This is a read-only archive. Find the latest Linux articles, documentation, and answers at the new Linux.com!

Linux.com

Re(1): These are very valid points.

Posted by: Anonymous [ip: 121.217.152.218] on November 05, 2007 09:53 PM
I had not heard of Krita. It looks like it could be the GIMP killer (in a few years time, and with the right tools) that is needed. The interface is still soso, but that is better than the alternatives. In the UI competition I would give GIMP a 1/10, Photoshop 3 through to CS2 3/10, Photoshop CS3 4/10, and from what I can see from the layout of Krita I would give it a 5/10.

Krita does seem to be lacking a lot of tools. A good program does need most of Photoshops tools for those who do photo editing work, but Photoshop sadly neglects all other art fields, including your own field of multimedia. I believe Photoshop does not handle Alpha Channels. I do know that Photoshop fans would die before admitting this, but they have never used alternative programs that see Alpha channels as a critical tool for multimedia. There are programs that make Alphas so easy to create and manage a complete beginner can be manipulating them in ways Photoshop users have never imagined within minutes of learning to say "Alpha Channel". Krita does have rulers, this is necessary, but if you don't work in photo editing, or layout, you are more likely to need an overscan guide or an animation field guide. Wouldn't it be great to have native animation modes with deinterlaced and interlaced output? How about onion skinning and possibly rotoscoping tools and interface rotation tools for animators? I would like to see a set of tools for converting loop outlines from bitmap/raster to vector so the line width can be retained as a walk loop (or similar) walked into or out of the background, or the camera dollys in or zooms in so the character and background doesn't pixelate. Another animation tool would be a two bit line art scanner driver. One bit gives black and white outlines, but if you wish to animate on paper and want to add in a shadow line, then you add the shadow line in using a blue or red animation pencil. Having two bits means you can have black, white, blue and red. There have even been programs (on the Amiga) where you could script your own special effects that change over time using the internal tools of the programs. I have had to colour a TV program (I was the only ink & painter for the show) and I was required to do it all in Photoshop 3. This was like pulling teeth. I could have done the same job in Deluxe Paint in one fiftieth of the time (that IS NO exaggeration!). Deluxe Paint worked with animations natively and had two simple tools (that could be used together) that made colouring a frame so simple it would take five seconds per frame. Deluxe Paint did not have Onion Skinning (Like Disney Animation Studio in the day) though, and that is necessary. If you have any other tools you can come up with, we should nag some programmers.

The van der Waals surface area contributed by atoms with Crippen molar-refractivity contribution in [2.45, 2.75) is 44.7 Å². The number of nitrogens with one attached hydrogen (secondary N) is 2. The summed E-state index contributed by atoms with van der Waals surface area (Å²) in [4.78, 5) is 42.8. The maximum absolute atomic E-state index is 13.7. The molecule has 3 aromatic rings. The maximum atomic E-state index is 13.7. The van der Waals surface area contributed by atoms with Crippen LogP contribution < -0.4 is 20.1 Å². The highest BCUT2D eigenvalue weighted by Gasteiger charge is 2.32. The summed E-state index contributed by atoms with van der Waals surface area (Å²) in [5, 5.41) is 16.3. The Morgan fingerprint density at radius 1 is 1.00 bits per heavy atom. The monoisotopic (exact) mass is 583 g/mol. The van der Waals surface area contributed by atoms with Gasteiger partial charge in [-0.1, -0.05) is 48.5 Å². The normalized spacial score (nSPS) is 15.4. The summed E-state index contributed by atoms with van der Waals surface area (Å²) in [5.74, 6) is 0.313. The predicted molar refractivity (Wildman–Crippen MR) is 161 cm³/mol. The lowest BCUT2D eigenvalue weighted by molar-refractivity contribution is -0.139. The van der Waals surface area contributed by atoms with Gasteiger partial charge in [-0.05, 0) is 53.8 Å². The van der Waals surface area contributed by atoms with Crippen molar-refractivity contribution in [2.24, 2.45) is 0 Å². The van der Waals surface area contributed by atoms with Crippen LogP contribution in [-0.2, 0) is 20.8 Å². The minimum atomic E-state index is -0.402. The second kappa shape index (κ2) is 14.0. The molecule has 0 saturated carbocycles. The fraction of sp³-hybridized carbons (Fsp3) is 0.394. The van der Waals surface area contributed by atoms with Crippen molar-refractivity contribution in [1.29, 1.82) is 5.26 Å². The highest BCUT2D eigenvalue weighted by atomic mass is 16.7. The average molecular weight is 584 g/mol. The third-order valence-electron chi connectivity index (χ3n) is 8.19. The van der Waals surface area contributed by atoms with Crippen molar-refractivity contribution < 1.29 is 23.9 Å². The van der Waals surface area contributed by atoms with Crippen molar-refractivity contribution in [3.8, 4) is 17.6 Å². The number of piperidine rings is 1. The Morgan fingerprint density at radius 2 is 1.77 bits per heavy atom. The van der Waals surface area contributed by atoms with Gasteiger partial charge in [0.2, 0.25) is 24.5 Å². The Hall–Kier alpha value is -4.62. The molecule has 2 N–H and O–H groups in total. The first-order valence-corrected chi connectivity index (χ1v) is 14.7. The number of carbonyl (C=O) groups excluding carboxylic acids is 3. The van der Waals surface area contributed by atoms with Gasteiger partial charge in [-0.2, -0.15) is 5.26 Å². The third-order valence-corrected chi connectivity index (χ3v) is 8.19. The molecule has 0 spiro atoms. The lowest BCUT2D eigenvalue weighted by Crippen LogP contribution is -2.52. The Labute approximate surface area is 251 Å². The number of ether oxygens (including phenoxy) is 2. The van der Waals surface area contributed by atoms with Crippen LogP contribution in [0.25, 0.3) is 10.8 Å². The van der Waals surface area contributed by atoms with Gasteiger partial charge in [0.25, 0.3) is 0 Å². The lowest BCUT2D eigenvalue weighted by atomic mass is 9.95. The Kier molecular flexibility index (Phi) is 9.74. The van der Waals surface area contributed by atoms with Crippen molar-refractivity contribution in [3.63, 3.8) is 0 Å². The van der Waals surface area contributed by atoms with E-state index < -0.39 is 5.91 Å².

#

Return to When open source projects close the process, something's wrong